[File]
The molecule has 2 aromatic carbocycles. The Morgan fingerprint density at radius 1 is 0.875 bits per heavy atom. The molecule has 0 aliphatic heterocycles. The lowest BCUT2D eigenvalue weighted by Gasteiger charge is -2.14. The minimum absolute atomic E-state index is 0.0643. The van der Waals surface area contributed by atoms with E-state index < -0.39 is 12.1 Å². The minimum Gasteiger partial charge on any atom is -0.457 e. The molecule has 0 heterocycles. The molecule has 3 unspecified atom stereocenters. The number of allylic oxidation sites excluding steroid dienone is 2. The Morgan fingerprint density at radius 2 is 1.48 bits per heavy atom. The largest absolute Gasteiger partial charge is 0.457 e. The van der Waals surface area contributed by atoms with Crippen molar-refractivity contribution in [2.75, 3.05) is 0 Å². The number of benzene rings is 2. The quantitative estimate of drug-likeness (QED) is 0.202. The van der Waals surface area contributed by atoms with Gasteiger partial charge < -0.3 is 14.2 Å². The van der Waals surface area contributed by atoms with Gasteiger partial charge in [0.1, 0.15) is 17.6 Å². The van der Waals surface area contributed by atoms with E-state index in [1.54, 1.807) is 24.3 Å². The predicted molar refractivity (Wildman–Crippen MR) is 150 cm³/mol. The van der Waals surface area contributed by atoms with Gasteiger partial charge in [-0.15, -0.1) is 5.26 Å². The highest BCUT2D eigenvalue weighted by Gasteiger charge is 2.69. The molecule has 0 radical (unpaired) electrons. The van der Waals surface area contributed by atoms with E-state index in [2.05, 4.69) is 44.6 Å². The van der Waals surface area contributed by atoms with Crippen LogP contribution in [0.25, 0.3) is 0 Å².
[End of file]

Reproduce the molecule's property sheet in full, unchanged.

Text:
The molecule has 2 aromatic carbocycles. The Morgan fingerprint density at radius 1 is 0.875 bits per heavy atom. The molecule has 0 aliphatic heterocycles. The lowest BCUT2D eigenvalue weighted by Gasteiger charge is -2.14. The minimum absolute atomic E-state index is 0.0643. The van der Waals surface area contributed by atoms with E-state index < -0.39 is 12.1 Å². The minimum Gasteiger partial charge on any atom is -0.457 e. The molecule has 0 heterocycles. The molecule has 3 unspecified atom stereocenters. The number of allylic oxidation sites excluding steroid dienone is 2. The Morgan fingerprint density at radius 2 is 1.48 bits per heavy atom. The largest absolute Gasteiger partial charge is 0.457 e. The van der Waals surface area contributed by atoms with Crippen molar-refractivity contribution in [2.75, 3.05) is 0 Å². The number of benzene rings is 2. The quantitative estimate of drug-likeness (QED) is 0.202. The van der Waals surface area contributed by atoms with Gasteiger partial charge < -0.3 is 14.2 Å². The van der Waals surface area contributed by atoms with Gasteiger partial charge in [0.1, 0.15) is 17.6 Å². The van der Waals surface area contributed by atoms with E-state index in [1.54, 1.807) is 24.3 Å². The predicted molar refractivity (Wildman–Crippen MR) is 150 cm³/mol. The van der Waals surface area contributed by atoms with Gasteiger partial charge in [-0.15, -0.1) is 5.26 Å². The highest BCUT2D eigenvalue weighted by Gasteiger charge is 2.69. The molecule has 0 radical (unpaired) electrons. The van der Waals surface area contributed by atoms with E-state index in [2.05, 4.69) is 44.6 Å². The van der Waals surface area contributed by atoms with Crippen LogP contribution in [0.25, 0.3) is 0 Å².